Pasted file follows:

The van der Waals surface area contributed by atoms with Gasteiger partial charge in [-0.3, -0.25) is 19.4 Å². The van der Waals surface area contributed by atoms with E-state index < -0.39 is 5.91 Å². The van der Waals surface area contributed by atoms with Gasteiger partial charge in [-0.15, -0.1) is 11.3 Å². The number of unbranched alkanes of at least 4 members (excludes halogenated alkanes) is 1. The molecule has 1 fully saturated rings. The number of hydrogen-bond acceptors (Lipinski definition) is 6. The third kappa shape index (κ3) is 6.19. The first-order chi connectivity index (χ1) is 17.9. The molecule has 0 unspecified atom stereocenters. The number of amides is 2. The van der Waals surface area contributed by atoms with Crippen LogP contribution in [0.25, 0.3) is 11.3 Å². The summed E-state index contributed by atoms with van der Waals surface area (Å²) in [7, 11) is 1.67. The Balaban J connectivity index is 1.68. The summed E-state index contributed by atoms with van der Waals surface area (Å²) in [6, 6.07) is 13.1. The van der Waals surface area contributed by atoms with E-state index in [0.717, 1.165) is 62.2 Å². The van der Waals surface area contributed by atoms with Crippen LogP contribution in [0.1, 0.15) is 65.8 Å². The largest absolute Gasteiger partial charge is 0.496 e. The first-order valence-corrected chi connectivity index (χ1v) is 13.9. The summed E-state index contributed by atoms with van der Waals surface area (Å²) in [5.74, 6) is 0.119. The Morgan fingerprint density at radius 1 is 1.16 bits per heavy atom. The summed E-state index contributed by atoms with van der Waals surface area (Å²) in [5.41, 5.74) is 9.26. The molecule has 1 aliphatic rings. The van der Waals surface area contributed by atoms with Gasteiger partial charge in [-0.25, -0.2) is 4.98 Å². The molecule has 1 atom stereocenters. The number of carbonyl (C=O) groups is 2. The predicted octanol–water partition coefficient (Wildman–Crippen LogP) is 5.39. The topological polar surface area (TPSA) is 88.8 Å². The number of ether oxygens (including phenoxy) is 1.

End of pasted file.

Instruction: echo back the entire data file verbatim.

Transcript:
The van der Waals surface area contributed by atoms with Gasteiger partial charge in [-0.3, -0.25) is 19.4 Å². The van der Waals surface area contributed by atoms with E-state index < -0.39 is 5.91 Å². The van der Waals surface area contributed by atoms with Gasteiger partial charge in [-0.15, -0.1) is 11.3 Å². The number of unbranched alkanes of at least 4 members (excludes halogenated alkanes) is 1. The molecule has 1 fully saturated rings. The number of hydrogen-bond acceptors (Lipinski definition) is 6. The third kappa shape index (κ3) is 6.19. The first-order chi connectivity index (χ1) is 17.9. The molecule has 0 unspecified atom stereocenters. The number of amides is 2. The van der Waals surface area contributed by atoms with Crippen LogP contribution in [0.25, 0.3) is 11.3 Å². The summed E-state index contributed by atoms with van der Waals surface area (Å²) in [7, 11) is 1.67. The Balaban J connectivity index is 1.68. The summed E-state index contributed by atoms with van der Waals surface area (Å²) in [6, 6.07) is 13.1. The van der Waals surface area contributed by atoms with E-state index in [0.717, 1.165) is 62.2 Å². The van der Waals surface area contributed by atoms with Crippen LogP contribution in [0.1, 0.15) is 65.8 Å². The largest absolute Gasteiger partial charge is 0.496 e. The first-order valence-corrected chi connectivity index (χ1v) is 13.9. The summed E-state index contributed by atoms with van der Waals surface area (Å²) in [5.74, 6) is 0.119. The Morgan fingerprint density at radius 1 is 1.16 bits per heavy atom. The summed E-state index contributed by atoms with van der Waals surface area (Å²) in [5.41, 5.74) is 9.26. The molecule has 1 aliphatic rings. The van der Waals surface area contributed by atoms with Gasteiger partial charge in [-0.25, -0.2) is 4.98 Å². The molecule has 1 atom stereocenters. The number of carbonyl (C=O) groups is 2. The predicted octanol–water partition coefficient (Wildman–Crippen LogP) is 5.39. The topological polar surface area (TPSA) is 88.8 Å². The number of ether oxygens (including phenoxy) is 1.